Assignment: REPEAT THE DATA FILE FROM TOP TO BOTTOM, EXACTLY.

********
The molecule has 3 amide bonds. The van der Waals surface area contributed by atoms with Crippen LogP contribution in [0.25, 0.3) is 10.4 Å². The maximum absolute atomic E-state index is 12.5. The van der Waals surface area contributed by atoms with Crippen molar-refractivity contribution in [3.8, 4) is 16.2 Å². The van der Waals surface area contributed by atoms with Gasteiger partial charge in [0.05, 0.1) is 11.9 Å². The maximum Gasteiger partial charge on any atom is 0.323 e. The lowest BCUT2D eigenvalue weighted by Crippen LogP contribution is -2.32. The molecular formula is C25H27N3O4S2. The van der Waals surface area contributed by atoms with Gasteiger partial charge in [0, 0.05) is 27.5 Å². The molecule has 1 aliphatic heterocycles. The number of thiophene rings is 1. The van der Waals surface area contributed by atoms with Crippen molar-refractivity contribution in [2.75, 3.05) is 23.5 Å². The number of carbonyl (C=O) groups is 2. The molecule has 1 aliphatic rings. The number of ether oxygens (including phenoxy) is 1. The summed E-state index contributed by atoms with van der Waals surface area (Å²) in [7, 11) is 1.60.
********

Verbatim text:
The molecule has 3 amide bonds. The van der Waals surface area contributed by atoms with Crippen LogP contribution in [0.25, 0.3) is 10.4 Å². The maximum absolute atomic E-state index is 12.5. The van der Waals surface area contributed by atoms with Crippen molar-refractivity contribution in [3.8, 4) is 16.2 Å². The van der Waals surface area contributed by atoms with Gasteiger partial charge in [0.05, 0.1) is 11.9 Å². The maximum Gasteiger partial charge on any atom is 0.323 e. The lowest BCUT2D eigenvalue weighted by Crippen LogP contribution is -2.32. The molecular formula is C25H27N3O4S2. The van der Waals surface area contributed by atoms with Gasteiger partial charge in [0, 0.05) is 27.5 Å². The molecule has 1 aliphatic heterocycles. The number of thiophene rings is 1. The van der Waals surface area contributed by atoms with Crippen molar-refractivity contribution in [2.75, 3.05) is 23.5 Å². The number of carbonyl (C=O) groups is 2. The molecule has 1 aliphatic rings. The number of ether oxygens (including phenoxy) is 1. The summed E-state index contributed by atoms with van der Waals surface area (Å²) in [7, 11) is 1.60.